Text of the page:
“If one looks up the definition of ‘chav’ in one’s dictionary, the following statement appears: ‘A young, lower-class person typified by brash and loutish behaviour.’ We educated fair maidens, studying in one of the country’s grandest universities, would find such behaviour entirely alien. And yet, ladies, for one night only, we feel we should set aside all that we believe to be good, honest and noble, and replace our champagne flutes with cans of K Cider and something called ‘shots’.” – Leeds University Union Women’s Hockey Club, 2018.
If one looks up the definition of ‘ignorant’ in one’s dictionary, the following statement appears: “Destitute of knowledge, either in general or with respect to a particular fact or subject; unknowing, uninformed, unlearned.” The above post from the “educated fair maidens” of the Leeds University Union Women’s Hockey Club, although very beautifully and comically written (despite some ironic spelling and grammar mistakes which I have taken care to correct), is a prime example of that ignorance. The society’s decision to host a chav-themed social on the 24th January prompted so much backlash that it became national news, a scandal that has since seen the captain stripped of her role and the club banned from participating in the Christie Cup. Although not an isolated incident, the choice of costume theme indicates a stark unawareness of Working Class realities, as members were told to ditch their “Jimmy Chou’s” for “Primark’s own leopard print uggs”.
I’ll start with some context. I was born in Rochdale, a town defined by poor social housing, stories of sexual grooming, and the fact that even the universally successful powerhouse of McDonald’s couldn’t survive in the dilapidated town centre. Apart from the sweet, blissful moments of living in Leeds as a student, I have lived in Rochdale for my entire life. The “ASBO behaviour”, “hoops […] as big as a garden hoe”, and “luminous underwear” which the hockey society decided to trivialise are daily realities in my hometown. And while the hockey women may have thought they were simply taking the piss out of a harmless ‘chav’ style, rather than a specific group or class of people, the truth is in their very words.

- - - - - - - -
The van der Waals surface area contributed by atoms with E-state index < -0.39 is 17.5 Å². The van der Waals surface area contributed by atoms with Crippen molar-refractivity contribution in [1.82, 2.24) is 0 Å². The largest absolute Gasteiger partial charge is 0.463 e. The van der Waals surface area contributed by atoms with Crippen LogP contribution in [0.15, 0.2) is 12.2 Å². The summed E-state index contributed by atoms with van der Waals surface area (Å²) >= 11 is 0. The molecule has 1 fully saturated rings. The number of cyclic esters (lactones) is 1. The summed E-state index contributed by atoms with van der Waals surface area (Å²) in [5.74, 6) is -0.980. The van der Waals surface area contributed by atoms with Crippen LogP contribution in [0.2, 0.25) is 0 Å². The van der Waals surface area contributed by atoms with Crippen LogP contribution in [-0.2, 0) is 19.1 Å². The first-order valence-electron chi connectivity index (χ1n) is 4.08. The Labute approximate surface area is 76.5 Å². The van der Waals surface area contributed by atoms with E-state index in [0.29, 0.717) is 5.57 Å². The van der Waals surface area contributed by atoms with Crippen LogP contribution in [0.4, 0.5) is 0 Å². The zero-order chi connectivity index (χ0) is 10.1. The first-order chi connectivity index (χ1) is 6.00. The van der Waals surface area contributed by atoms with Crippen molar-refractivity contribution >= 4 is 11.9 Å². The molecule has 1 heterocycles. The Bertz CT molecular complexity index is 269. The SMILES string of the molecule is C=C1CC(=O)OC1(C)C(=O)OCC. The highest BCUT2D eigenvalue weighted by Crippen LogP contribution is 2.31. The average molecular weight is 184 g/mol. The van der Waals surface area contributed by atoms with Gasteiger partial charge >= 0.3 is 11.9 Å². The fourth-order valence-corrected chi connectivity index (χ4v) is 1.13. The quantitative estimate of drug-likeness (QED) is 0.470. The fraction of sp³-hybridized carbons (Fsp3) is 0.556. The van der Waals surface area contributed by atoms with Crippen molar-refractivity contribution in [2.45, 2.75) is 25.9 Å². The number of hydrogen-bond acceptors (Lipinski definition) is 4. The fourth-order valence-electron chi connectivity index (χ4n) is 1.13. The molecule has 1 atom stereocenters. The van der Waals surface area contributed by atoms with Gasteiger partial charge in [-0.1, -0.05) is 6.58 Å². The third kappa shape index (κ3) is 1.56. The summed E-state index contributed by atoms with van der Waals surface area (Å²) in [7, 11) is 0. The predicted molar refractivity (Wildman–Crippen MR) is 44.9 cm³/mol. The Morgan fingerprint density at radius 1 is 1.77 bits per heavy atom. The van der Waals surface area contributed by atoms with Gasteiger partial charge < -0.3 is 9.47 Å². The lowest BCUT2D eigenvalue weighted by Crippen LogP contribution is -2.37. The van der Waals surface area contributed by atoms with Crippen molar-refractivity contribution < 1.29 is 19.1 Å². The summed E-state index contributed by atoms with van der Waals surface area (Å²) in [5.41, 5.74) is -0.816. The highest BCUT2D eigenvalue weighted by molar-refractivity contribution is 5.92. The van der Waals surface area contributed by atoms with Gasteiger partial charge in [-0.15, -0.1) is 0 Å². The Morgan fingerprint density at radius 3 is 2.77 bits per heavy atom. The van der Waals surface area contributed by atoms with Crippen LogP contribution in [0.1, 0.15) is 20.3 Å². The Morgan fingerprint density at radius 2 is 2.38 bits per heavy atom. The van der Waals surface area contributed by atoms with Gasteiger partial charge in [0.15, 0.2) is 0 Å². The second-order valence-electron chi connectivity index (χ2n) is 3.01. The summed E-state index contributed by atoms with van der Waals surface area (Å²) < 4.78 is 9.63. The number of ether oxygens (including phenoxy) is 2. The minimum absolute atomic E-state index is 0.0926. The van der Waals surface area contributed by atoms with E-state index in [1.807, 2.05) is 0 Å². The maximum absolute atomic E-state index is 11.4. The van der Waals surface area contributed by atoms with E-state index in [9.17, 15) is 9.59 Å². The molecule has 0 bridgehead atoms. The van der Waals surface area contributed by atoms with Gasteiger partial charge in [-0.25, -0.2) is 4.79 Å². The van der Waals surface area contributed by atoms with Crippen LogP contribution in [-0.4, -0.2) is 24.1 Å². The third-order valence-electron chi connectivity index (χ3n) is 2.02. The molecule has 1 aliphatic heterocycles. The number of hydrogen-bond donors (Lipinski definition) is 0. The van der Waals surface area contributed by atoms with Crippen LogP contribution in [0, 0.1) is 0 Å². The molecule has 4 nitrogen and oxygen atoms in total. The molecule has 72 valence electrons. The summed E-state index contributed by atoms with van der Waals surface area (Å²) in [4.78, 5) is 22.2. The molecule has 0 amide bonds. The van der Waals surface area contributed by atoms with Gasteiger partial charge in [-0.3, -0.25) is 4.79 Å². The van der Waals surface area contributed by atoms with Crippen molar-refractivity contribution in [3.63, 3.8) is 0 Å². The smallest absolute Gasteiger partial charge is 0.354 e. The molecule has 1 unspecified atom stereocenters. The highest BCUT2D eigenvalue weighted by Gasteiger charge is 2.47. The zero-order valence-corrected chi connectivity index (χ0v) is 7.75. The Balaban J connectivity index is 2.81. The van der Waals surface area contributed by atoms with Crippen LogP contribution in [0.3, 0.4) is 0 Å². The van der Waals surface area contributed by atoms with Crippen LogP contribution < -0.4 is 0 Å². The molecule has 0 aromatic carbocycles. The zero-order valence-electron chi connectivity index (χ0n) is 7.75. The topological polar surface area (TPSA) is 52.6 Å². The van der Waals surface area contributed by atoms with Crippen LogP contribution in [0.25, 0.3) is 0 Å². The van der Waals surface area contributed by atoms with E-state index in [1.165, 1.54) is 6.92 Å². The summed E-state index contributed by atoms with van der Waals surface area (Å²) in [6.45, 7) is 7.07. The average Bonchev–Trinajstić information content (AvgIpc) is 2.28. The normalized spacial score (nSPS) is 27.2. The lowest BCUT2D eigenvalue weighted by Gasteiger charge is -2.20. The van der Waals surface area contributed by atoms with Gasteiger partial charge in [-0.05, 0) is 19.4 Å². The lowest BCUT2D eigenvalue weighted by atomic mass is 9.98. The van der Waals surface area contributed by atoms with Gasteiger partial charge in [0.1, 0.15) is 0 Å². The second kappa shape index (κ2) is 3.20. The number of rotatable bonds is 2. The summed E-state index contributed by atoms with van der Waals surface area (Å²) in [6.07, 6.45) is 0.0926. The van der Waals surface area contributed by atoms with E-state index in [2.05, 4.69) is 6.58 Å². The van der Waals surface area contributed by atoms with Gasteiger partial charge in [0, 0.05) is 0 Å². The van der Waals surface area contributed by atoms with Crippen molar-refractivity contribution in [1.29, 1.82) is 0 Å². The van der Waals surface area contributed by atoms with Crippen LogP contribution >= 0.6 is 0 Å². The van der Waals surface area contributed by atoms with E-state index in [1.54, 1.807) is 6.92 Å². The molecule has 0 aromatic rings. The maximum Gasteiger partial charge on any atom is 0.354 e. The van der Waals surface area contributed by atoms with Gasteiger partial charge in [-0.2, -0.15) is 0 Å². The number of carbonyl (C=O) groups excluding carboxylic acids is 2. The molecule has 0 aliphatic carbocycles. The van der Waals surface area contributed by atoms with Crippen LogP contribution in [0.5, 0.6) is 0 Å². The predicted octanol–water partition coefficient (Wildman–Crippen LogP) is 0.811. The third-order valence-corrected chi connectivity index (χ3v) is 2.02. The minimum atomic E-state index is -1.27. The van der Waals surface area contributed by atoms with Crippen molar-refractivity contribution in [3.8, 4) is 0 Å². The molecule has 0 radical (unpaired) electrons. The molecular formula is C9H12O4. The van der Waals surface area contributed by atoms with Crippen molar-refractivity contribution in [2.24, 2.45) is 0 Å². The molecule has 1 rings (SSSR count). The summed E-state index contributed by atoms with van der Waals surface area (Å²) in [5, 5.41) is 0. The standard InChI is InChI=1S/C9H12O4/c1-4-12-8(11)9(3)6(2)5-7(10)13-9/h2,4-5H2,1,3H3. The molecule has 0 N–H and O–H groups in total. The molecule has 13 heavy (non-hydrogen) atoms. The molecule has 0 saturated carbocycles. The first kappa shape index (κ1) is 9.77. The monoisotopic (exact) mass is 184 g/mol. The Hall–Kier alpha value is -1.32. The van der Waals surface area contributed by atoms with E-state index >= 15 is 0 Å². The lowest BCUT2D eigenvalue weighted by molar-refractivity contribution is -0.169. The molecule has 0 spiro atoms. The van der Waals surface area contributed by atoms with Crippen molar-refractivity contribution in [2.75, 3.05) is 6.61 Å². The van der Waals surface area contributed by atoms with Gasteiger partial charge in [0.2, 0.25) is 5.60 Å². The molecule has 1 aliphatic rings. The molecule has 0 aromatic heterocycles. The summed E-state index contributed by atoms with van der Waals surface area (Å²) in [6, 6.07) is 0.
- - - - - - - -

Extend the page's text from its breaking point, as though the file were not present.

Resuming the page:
The invitation to the ‘chav social’ explicitly associated ‘chav’ with “a lower-class person”, meaning the theme went beyond just mocking a particular fashion sense and instead encouraged its members to actively mock an already victimised portion of British society and culture. The post also constructs university as an institution “entirely alien” from so-called chav “behaviour”, thoroughly removed from Working Class people. When University students from less well-off backgrounds are already massively outnumbered by students from affluent backgrounds, what incentive is there for those youngsters so easily cast aside as ‘chavs’ to apply to a University whose students openly mock them?
Dressing as grossly exaggerated representations of ‘chavs’ is not the same as your typical Otley Run theme of dressing up as a punk or a nun or the gimp from Pulp Fiction, because to suggest so synonymises ‘chav’ with ‘choice’. For many people, wearing cheap tops, tacky jewellery and luminous leggings is not a choice – it is a necessity in a world which provides you with very little money to feed and heat your family, and even less funds to clothe them. In the privileged space of the University campus, where there are more Canada Goose gillets knocking around than empty seats in the Laidlaw Library, we seem to have this bullshit ability to just assume people are wearing what they are wearing because they want to, and not because they have to. So how can we justify dressing up as a ‘chav’?